A day after Skip Prosser's death, Wake Forest begins grieving process Print
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Friday, 27 July 2007 10:05
NCAAB Headline News

 WINSTON-SALEM, N.C. (AP) -The campus quad looked much as it did after some memorable basketball wins at Wake Forest. Toilet paper hung from trees and fluttered in the breeze as if a traditional victory party had just ended.
On Friday, it was there for a different reason: to honor Skip Prosser.
The coach - who led the Demon Deacons to their first No. 1 basketball ranking three seasons ago - died Thursday of an apparent heart attack, leaving the university in grief as it tried to move forward.
``It's something that he would have enjoyed,'' said Patrick Crist, a senior history major. ``I think this is probably one of the best tributes we could have given him - especially on such short notice. But I think it's something he's probably looking down on and appreciating.''
Wake Forest athletic director Ron Wellman did not comment Friday. Plans for a funeral or memorial service have not been released.
But it was clear the campus was trying to come to terms with the loss of the 56-year-old coach, who was found slumped on his office couch and unresponsive by director of basketball operations Mike Muse shortly after returning from his noon jog Thursday. Medical personnel performed CPR and used a defibrillator on Prosser, who was taken to Wake Forest University Baptist Medical Center and pronounced dead at 1:41 p.m.
Dr. William Applegate, dean of the university medical school, said the events were ``typical of a sudden massive heart attack.''
Now the same quad where students used to gather after big sports victories stands as a tribute to Prosser, who was honored as the Atlantic Coast Conference coach of the year after leading the Demon Deacons to the league's regular-season title in 2003. The coach had even occasionally appeared there over the years to enjoy the celebrations.
Near the campus' Wait Chapel, someone placed a bouquet of white roses. A sign near the quad entrance read, ``Thanks for the memories, Skip.''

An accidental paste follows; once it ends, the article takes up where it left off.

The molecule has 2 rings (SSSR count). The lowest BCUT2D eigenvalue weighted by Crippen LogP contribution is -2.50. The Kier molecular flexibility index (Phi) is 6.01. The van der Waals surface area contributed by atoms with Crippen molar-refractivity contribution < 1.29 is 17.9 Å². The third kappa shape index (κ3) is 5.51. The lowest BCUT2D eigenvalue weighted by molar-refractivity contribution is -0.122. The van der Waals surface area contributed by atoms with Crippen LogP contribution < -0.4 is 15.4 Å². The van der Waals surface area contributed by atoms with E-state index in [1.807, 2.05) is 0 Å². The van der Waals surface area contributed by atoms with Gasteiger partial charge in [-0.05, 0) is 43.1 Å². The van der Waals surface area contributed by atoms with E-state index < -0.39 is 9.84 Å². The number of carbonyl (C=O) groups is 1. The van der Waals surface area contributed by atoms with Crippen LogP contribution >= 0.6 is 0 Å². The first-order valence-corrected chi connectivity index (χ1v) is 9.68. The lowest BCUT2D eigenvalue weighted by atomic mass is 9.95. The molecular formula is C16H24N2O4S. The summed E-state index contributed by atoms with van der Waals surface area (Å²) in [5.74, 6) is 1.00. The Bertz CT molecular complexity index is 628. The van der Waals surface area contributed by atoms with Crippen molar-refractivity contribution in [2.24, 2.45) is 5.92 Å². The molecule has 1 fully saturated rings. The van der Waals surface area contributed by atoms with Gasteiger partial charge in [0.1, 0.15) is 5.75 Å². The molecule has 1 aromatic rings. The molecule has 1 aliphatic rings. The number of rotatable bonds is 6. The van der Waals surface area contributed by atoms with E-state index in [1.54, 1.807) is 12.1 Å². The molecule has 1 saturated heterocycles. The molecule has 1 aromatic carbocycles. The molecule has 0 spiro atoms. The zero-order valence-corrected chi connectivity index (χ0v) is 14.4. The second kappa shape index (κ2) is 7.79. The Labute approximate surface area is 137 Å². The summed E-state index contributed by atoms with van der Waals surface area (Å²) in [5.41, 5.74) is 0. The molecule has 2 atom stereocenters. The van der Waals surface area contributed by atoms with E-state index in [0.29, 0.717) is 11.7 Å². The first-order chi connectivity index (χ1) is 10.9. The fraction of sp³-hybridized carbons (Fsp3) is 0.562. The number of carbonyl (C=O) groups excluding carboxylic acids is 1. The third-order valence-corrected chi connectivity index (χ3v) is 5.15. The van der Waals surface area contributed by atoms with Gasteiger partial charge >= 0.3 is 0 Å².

``It takes time,'' said football coach Jim Grobe, who led the Demon Deacons to the Orange Bowl last season. ``I don't think it can happen overnight. Skip was a bigger-than-life guy. Everybody knows those kind of people. They just have a twinkle in their eye. Whenever you were around Skip, he just made you feel good. You just knew you were going to enjoy being with him.''
Dean Buchan remembers Prosser much the same way. Now the assistant athletic director for media relations at Georgia Tech, Buchan spent the past seven years in a similar position at Wake Forest and worked closely with Prosser.
Buchan remembered a shootaround at Duke's Cameron Indoor Stadium in 2006. Prosser climbed into the empty courtside bleachers that are home to the famously rowdy ``Cameron Crazies'' and pretended to be one himself - a moment Buchan captured by taking a picture with his cell phone.
``Skip was definitely not serious all the time,'' Buchan said. ``Inside the lines, when the clock was running, yeah, you didn't mess with Skip. But outside the lines, he was somewhat of a character.''
It's unclear how the basketball program will proceed. Wellman said Thursday night it was too soon to consider the next coach.
``We are about the business of honoring Skip right now,'' he said.
Among the questions: What will happen with the strong recruiting class Prosser was building this summer? The commitments included forward Al-Farouq Aminu of Norcross, Ga. - ranked No. 3 nationally by Scout.com - as well as center Ty Walker of Wilmington, N.C., ranked No. 14 by Scout.com.
``The only two recruiting classes in the country that could be mentioned in the same breath were Wake Forest and UCLA,'' said Dave Telep, basketball recruiting editor for Scout.com. ``They were the toast of the town at the midway point of the summer. They were riding high.
``There's no protocol for what happened (Thursday). As a game, we don't have a parliamentary procedure for when a head coach dies before you ever get to campus. I think right now in this part of the country, everyone is in a complete state of shock.''
AP Sports Writer Aaron Beard in Raleigh, N.C., contributed to this report.

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